place where it would immediately cover the stains occurrence of “ Bellona's bridegroom” in on the waistcoat. The coat bears a few other Macbeth,' though certainly suggestive of stains on the living of the left tail, and it is “ Mars's female mate" in Chapman's 'Iliad,' possible that when Lord Nelson was being carried does not necessarily involve an alteration in below to the cockpit the blood dripped on to this the date (1606) usually assigned to the play. portion of the coat. There are some other stains (By the by, I think the fifth book of Chap- of oil of camphor."

on the lining of the coat which appear to be those man's 'Iliad' was published in 1609, not 1610.) The expression would occur to any question Lord Glasgow's statement, but

Mr. Sargeaunt adds that he does not one acquainted with classical history, even in translations, and Shakespeare was familiar having regard to Dr.

Beatty's account of the with Bellona from Phayre's Æneid.' There wound, printed in The Medical Journal of is a very striking parallel to Chapman in 1806, vol. xv., he thinks it right to point out

Troilus and Cressida which could not have that “the bloodstains about the left shoulder been copied, as Chapman's twenty-third book of the coat are unquestionably the result of was not published till 1611 :

Lord Nelson's wound."

* N. & Q.' is the place, above all others, Ulysses. That spirit of his [Diomede's] In aspiration lifts him from the earth.

where sea-serpents may be “scotched,” if not * Troilus and Cressida,' IV. v. 15, 16.

actually killed. RICHARD EDGCUMBE. Diomed's dart still from his shoulders flow,

Edgbarrow, Crowthorne, Berks.
Still mounting with the spirit it bore.

NELSONIANA.—I can remember many years
Chapman's 'Iliad,' XXIII. 710, 711.

ago a large coloured engraving representing 8, Royal Avenue, S.W.

The Death of Nelson,' in which he is supported by several of the sailors, and is

wearing a dark green coat. To the left of LORD NELSON'S COAT

the spectator was an officer of marines,

, WESTPHAL's Blood. – As possibly in the habited in a scarlet coat and

epaulettes, . future there may be some question as to

and to the right a couple of midshipmen whether the bloodstains on the coat which looking on. Lord Nelson wore at Trafalgar were caused the seat of the Rev. Thomas Witham, were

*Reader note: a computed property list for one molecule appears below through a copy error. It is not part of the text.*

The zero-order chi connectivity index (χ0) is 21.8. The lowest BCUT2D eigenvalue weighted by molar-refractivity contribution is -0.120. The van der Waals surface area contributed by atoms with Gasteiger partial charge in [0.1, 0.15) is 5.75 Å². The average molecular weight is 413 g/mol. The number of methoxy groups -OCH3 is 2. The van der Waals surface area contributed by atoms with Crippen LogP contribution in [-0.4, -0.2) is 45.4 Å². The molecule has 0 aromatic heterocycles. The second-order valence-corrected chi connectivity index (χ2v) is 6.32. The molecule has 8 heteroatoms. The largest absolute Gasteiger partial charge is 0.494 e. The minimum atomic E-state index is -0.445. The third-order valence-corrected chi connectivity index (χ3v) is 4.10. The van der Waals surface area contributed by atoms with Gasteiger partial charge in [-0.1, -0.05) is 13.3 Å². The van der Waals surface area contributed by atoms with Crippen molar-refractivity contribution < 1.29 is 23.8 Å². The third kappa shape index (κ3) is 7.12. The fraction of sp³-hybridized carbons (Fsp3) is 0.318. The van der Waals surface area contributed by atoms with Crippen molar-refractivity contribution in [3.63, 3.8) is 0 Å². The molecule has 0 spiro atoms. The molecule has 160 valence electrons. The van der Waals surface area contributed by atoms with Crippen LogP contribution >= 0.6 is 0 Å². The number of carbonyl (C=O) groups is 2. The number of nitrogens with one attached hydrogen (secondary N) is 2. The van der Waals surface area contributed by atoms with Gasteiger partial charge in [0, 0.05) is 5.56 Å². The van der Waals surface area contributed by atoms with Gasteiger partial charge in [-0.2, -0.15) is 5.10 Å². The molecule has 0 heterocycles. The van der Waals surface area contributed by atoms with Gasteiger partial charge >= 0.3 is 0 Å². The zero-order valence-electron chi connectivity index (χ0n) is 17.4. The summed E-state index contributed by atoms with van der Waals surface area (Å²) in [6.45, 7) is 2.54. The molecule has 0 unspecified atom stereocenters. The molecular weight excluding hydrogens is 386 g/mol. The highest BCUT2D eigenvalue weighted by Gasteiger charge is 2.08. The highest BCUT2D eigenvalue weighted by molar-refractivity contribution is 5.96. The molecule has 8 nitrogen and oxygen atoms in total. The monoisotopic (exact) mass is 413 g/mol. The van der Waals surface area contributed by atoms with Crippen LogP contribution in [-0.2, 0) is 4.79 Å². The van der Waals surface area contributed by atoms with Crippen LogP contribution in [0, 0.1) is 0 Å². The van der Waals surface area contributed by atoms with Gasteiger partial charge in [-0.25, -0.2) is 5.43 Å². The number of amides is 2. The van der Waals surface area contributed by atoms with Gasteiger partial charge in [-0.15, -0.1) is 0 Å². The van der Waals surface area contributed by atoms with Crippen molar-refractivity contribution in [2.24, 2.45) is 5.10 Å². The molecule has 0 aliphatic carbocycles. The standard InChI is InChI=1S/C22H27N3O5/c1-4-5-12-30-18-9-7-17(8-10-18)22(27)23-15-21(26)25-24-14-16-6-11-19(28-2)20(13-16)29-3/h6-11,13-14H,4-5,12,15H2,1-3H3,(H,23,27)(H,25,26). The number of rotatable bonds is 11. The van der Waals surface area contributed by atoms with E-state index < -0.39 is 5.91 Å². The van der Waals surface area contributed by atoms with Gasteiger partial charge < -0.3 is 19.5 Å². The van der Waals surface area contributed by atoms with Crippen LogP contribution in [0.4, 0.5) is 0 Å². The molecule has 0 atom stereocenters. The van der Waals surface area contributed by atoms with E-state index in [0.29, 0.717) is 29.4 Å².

At Lartington Hall, near Barnard Castle, by his wound, I venture to draw attention to a letter addressed to The Times by Lord two fine companion pictures by W. Jones Glasgow on 13 November.

Barker, one representing Wellington reading

In that letter the dispatches of the battle of Chilianwallah Lord Glasgow states that some years ago in 1849, and the other showing Nelson on his Admiral Westphal told him that the blood, knees in his cabin composing his prayer just stains in question were caused by Lord before the battle of Trafalgar in 1805. Nelson's coat having been placed under

I also remember, some forty years ago, Admiral Westphal's head while he, then a midshipman, lay wounded in the cockpit of meeting an old naval officer who had been

in the Victory at Trafalgar. "It isn't

Nelson's the Minotaur, commanded by Capt. Louis, blood, it's my blood," said the Admiral in at the battle of the Nile in 1798, and who

spoke of Nelson as Sir Horatio, for he had

not then been raised to the peerage. "It happened in this way......I was severely

JOHN PICKFORD, M. A. wounded in the head by a splinter, and was taken Newbourne Rectory, Woodbridge. to the cockpit. The men who had taken me down ......found a coat folded up......and placed it under my head. It turned out to be the Admiral's coat,

CHARLES LAMB. I have been unable to and that was the way in which my blood stained find in Mr. E. V. Lucas's splendid 'Life Nelson's coat."

Charles Lamb'any explanation of the refer


after years.

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ence to a continental tour which is contained meant to have sent for. C. L." Westwood in the following extract from The Mirror of has attested this as the “autograph of Literature, Amusement, and Instruction for Charles Lamb," and has also written 30 May, 1835:

“ Cowden Clarke" below Lamb's note. On The late Charles Lamb.

the title-page is the inscription, in WestDid this delightful writer ever prepare for the wood's handwriting, “Thos Westwood from press, those papers appertaining to a continental C. Lamb, Esq.," and the inside cover also tour which

he speaks of in the correspondence of the bears Westwood's book-plate. London Magazine, as being busy then in arranging ? Another relic I value is the copy of 'Elia' To what part of the European terra firma did he go? if to Holland, how graphically would he have in boards, uncut, with the first title-page) described the Dutchman, with a tread like his that Lamb presented to John Payne Collier *Gentle Giantess," and his inmovable attitude and in exchange for 'A Poet's Pilgrimage,' as Rilent puffs, over his pipe of Kynaster or Virginia. recorded by the latter in 'An Old Man's I know many anecdotes of this witty and open- Diary,' part iv. p. 84, and that contains at hearted man: If ever human being

detested bypo the top of the

title-page Lamb's presentation crisy, Lamb did ; if ever human being delighted to perform a generous action, reckless of worldly inscription. I purchased it at the sale of ostentation or public appreciation, from pure Collier's books in August, 1884. 'motives alone, it was the author of 'Charles Wood.

W. F. PRIDEAUX. ville.' How pregnant with meaning are his deli. neations: for instance, in speaking of his erudite

FIFTEENTH - CENTURY BANQUET. The friend, George Dyer, the learned explorer of college following forms No. 27 in Harl. MS. 7017 in and other libraries, he says, “I will have him bound the British Museum :in Russia"

who would not recognise the learned author of 'The Privileges of the University of Wax Chandlers the 29th Octo: 1478, [being] the